SANTA CRUZ — Wild mushrooms can have the sinister mystique of a fairy ring on a moonless night. But these often-feared fungi are suffering from a bad case of publicity.
Just ask India Joze chef Jozseph Schultz. Schultz has been cooking with wild mushrooms for 30 years. He brings an expertise in world cuisine and a love of local ingredients to the kitchen at his Front Street restaurant.
“Saute, smoke, steam, simmer, bake, fry or serve them raw,” Schultz said of the ways to cook wild mushrooms. “The Aztecs called mushrooms the flesh of the gods.'”
From October to Apri, edible fungi are readily available for those brave enough to foray out into the poison-oak filled redwood, oak and madrone forests of Santa Cruz County. Mushrooms thrive in the moist conditions that the local climate produces during winter and spring. Dry months, like the ones the county has just experienced, do reduce the wild crop, but there are still mushrooms to be had.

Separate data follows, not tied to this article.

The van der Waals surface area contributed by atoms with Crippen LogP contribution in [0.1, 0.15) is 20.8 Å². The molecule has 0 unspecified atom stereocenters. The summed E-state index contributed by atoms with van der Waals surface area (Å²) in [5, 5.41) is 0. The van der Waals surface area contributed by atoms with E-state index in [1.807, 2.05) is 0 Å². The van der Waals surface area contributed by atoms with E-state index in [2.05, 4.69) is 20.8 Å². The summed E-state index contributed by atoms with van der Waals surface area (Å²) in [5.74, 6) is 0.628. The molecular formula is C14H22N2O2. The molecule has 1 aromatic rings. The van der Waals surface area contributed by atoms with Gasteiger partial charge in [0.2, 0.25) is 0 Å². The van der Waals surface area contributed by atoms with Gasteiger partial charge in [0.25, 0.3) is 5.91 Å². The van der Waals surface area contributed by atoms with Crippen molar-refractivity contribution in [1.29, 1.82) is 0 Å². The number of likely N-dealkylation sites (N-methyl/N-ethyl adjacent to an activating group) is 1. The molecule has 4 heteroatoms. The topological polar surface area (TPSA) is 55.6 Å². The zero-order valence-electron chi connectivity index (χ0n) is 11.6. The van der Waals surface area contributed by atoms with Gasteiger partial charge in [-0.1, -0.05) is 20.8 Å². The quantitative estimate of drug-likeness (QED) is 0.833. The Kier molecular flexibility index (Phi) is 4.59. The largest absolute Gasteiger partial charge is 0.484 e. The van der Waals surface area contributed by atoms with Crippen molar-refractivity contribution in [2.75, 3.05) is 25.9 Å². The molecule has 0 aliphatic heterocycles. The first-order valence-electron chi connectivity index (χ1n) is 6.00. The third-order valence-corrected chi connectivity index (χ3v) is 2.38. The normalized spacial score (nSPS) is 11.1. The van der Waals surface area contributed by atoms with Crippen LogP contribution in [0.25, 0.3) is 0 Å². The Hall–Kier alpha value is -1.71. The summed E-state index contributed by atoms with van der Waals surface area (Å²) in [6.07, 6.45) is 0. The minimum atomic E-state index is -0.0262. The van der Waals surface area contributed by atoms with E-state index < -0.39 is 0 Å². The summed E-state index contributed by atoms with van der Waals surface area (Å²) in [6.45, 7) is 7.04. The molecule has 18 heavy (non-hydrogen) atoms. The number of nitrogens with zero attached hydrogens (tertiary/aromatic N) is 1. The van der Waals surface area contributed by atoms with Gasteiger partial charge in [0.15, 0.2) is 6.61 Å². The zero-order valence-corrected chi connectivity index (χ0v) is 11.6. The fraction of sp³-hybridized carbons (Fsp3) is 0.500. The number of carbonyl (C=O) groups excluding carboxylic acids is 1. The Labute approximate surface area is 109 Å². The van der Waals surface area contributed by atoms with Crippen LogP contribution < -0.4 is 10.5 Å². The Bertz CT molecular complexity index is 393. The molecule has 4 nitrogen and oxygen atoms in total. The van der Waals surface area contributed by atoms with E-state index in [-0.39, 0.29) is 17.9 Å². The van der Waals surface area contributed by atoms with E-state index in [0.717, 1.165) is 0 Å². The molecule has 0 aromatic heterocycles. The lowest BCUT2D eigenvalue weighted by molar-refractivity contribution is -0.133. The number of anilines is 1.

The thrill of the hunt — and the danger of a head-to-toe case of poison oak — makes mushroom gathering feel like a search for buried treasure. Mushrooms grow in the duff, or top layer of soil and decomposing organic matter.
“You never know what you’re going to find,” Schultz said. “If you’re an artist, mushrooms are like sculptures. Gathering mushrooms is like wandering in a sculpture garden.” Read full article